Hannah Trostle: Well that's certainly one way to bring broadband to everyone. I think the FCC has a different way of doing that.
Christopher Mitchell: They do. But if you'll let me let me hang out there for a second. Let me just ask you something ;ole just just dropped the focus on telecom right now.
Hannah Trostle: OK. And think about computers in general what is one of the biggest problems that people have with their computers today.
Hannah Trostle: It's just so slow--
Christopher Mitchell: just ignoring the broadband. I've certainly like you know --
Hannah Trostle: Oh I just meant the computer software itself.
Christopher Mitchell: OK so so what are the issues with that is sometimes spyware or or the or trojan horses or anything malware malware in general Russian hackers taking over a computer. All of those things including the speed of the software that you're noting I think could be dealt with in the near future. And this is something that someone else brought up which was it was someone who was saying a select board member from a nearby community was saying Oh well a higher upload speeds would be nice but you know most people don't really do much with that. And I would respond I don't have a chance. Then we were talking about so many different things but I would say well most people don't have the opportunity to. But if you want to deal with security challenges with people slow computers and things like that when you have a high quality low latency network we're going to go back and I fully believe that we'll be doing this.
Christopher Mitchell: We'll be going back to the client mainframe kind of approach like we had back in the 80s where people have very basic computers on their desktop very fast connections so that as they type they won't know that there are signals traveling you know 10 - 20 miles to the local cloud. But that's where the application will be. It'll be more secure where professionals can secure it. And in general our computers will be easier to use. I'm certainly not making a prediction that this will be cheaper because these things often tend to end up being a little bit more costly for anyone who used to buy Photoshop but now buys Adobe like monthly plans is well aware. But I think it will be more secure and generally easier to use because our computers will be less complex we have less things on them.
Christopher Mitchell:What more things in that cloud. But we need low latency high quality symmetrical networks to get there. And so there's another reason that people talk about bandwidth and speeds. But but I really think the future is low latency. And one of the ways that we'll see that is in applications not being local but they'll run faster because they're on much bigger computers in the cloud.
Hannah Trostle: Well that hold true for my myself as well my terrible 8 gigabyte cell phone when we're paying twelve hundred dollars for a cell phone I certainly hope that it will be.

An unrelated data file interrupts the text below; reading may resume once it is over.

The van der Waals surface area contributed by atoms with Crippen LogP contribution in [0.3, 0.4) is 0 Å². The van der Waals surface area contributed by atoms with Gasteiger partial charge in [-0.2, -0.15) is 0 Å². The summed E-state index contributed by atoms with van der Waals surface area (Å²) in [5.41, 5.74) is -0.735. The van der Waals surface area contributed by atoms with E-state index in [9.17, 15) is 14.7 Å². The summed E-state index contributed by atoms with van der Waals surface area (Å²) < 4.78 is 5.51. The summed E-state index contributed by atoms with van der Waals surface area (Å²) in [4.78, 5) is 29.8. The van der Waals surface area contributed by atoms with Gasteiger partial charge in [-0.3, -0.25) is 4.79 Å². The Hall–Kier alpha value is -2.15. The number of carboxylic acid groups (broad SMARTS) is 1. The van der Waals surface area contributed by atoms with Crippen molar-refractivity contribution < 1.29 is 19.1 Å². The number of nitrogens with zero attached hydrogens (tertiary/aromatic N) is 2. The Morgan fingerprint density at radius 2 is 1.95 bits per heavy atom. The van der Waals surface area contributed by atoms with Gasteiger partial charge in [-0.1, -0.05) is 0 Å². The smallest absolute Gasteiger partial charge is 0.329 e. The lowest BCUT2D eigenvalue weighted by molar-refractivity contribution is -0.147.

Christopher Mitchell: frankly horrified. Like I think you are about the escalating costs of these little devices.
Hannah Trostle: Yes most certainly which somewhat leads us to our next discussion the FCC this version of getting broadband to everyone it's possibly just changing the definition.
Christopher Mitchell: Well I would say largely I mean I don't think you know if you if you ask Chairman pie he'll tell you that his number one issue. The thing that he cares more about than anything that leaves him unable to sleep at night is how to get broadband out to rural America. It turns out he actually means really worse broadband out to rural America fortunately. Yeah well you're talking about is something that I did not think the FCC would actually do.
Christopher Mitchell: I mean I I think like you I think we both expected that they would contemplate it but we didn't think that they would actually have you know the chutzpah to go out there and say no broadband is really not as good as it's been. Actually it's better if we have a much slower broadband. But they don't have the courage to just say that outright but it looks like we're going to be commenting on that this week. The FCC has an open proceeding to discuss this but it is claiming that for areas rural areas that do not have 25 megabits down and three megabits up it might be OK if you at least you have 10 megabits down and one megabit up of mobile broadband access.
Christopher Mitchell: That's by my cellphone on your cell phone. Let me ask you Hannah you have a much longer history in rural America than I do than probably most of our listeners do. How is that mobile coverage out there in terms of relying on that as your internet source.
Hannah Trostle: Well, it definitely varies by phone as my friend's phone kept picking up LTE and mine was no service or sometimes 3G. We also had quite a bit of fun trying to tell them my phone so that I could answer Chris's emails while I was on vacation.
Christopher Mitchell: Let's just be clear about this. I did not ask you to do that. I greatly appreciate it. I encourage you not to do that but I cannot deny your dedication to getting the job done.
Hannah Trostle: It was mostly hilarious.
Christopher Mitchell: So. So what are some of the challenges for using your your phone as your dedicated broadband source?
Hannah Trostle: If I hadn't had my computer there. Typing on it is not very fun. I have written papers on it before. I do not recommend it. They're very very short like 200 word pieces and there are a lot of typos because it's a cell phone but you can't really see.
Christopher Mitchell: Sure but if you turn it into a hotspot does that make it all the problems go away.